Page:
Labrador Bay may have been established as late as 2008, but its profound beauty will resonate within minutes. The RSPB reserve is situated 1.5 miles south of Teignmouth, boasting a resplendent aspect that captures views of Lyme Bay and beyond. The reserve’s predominant aim is to preserve the cirl bunting species; a bird that is closely related to the yellowhammer but that has suffered serious decline in past years.
The cirl bunting population is almost entirely exclusive to South Devon, with only 118 pairs being recorded in 1989. Thanks to the magnificent work at Labrador Bay, in 2009 this had soared to over 860 couples, but the RSPB would like to see this number augmented. This particular specie of bird is easily distinguished by its distinctive rattling call, something you will more than likely hear on your walks along the rugged footpaths. The terrain is steep and tricky at points, but the engrossing views will negate any complaint.
It is not only the cirl bunting that will make themselves known at Labrador Bay; skylarks, peregrines and buzzards are happy inhabitants off the cliff tops too. Much of the reserve is part of a working farm, so you will often find cattle and sheep grazing on the meadows. The vivid shades of wild flowers will also catch your eye, and an abundance of fungi amongst the woodland adds to the area’s rural bloom. The low-intensity arable and semi-improved grassland makes an ideal habitat for the cirl bunting, as their initial decline was due to a lack of rich grassland in summer and weed-rich stubble in winter.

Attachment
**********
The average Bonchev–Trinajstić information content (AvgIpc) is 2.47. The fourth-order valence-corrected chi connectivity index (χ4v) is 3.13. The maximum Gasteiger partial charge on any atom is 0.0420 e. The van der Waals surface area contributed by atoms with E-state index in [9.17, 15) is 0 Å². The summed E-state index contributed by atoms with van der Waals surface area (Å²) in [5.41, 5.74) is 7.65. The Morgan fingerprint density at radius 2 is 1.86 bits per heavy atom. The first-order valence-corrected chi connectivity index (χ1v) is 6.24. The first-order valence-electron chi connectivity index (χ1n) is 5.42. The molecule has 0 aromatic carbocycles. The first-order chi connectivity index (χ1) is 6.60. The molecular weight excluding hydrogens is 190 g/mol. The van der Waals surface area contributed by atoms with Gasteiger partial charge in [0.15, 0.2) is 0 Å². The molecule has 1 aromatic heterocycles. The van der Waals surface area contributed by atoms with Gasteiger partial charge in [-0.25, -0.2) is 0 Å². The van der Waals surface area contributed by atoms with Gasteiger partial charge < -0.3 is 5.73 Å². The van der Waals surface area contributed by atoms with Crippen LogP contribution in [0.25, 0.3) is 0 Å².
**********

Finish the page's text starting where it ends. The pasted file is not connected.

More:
The time of year that you choose to visit will impact upon your experience at the reserve, as part of the beauty of the wildlife is its seasonal tendencies. In spring, birdsong will pervade the air as the cirl bunting’s settle in their habitats and seek a mate. Summer will see the young offspring venturing out of the nest and into the real world, whilst autumn is the season for migration and winter offers stunning moments of the birds flying together at dusk, in an attempt to keep warm.
All of this can be witnessed, free of charge, at the reserve and even dogs are welcome. After a morning of breath-taking seascape and bird watching, there are plenty of cafes and restaurants in nearby Shaldon for an afternoon of well-earned repose. If you’re driving from a distance, there is also a pay and display car park; this alone has gorgeous outlooks. For those who wish to learn a little more about the species in the reserve, guided walks are available. If you really want a day to remember, paragliding and parawating are often undertaken in the area.
The RSPB firmly believe that everyone has a responsibility to protect birds and the environment. The fact that Labrador Bay is the only reserve where cirl buntings breed during the summer months shows that this belief has materialised with fantastic results. The 2km stretch of Labrador Bay along the coast is a wonderful place to witness nature at its most resonant.
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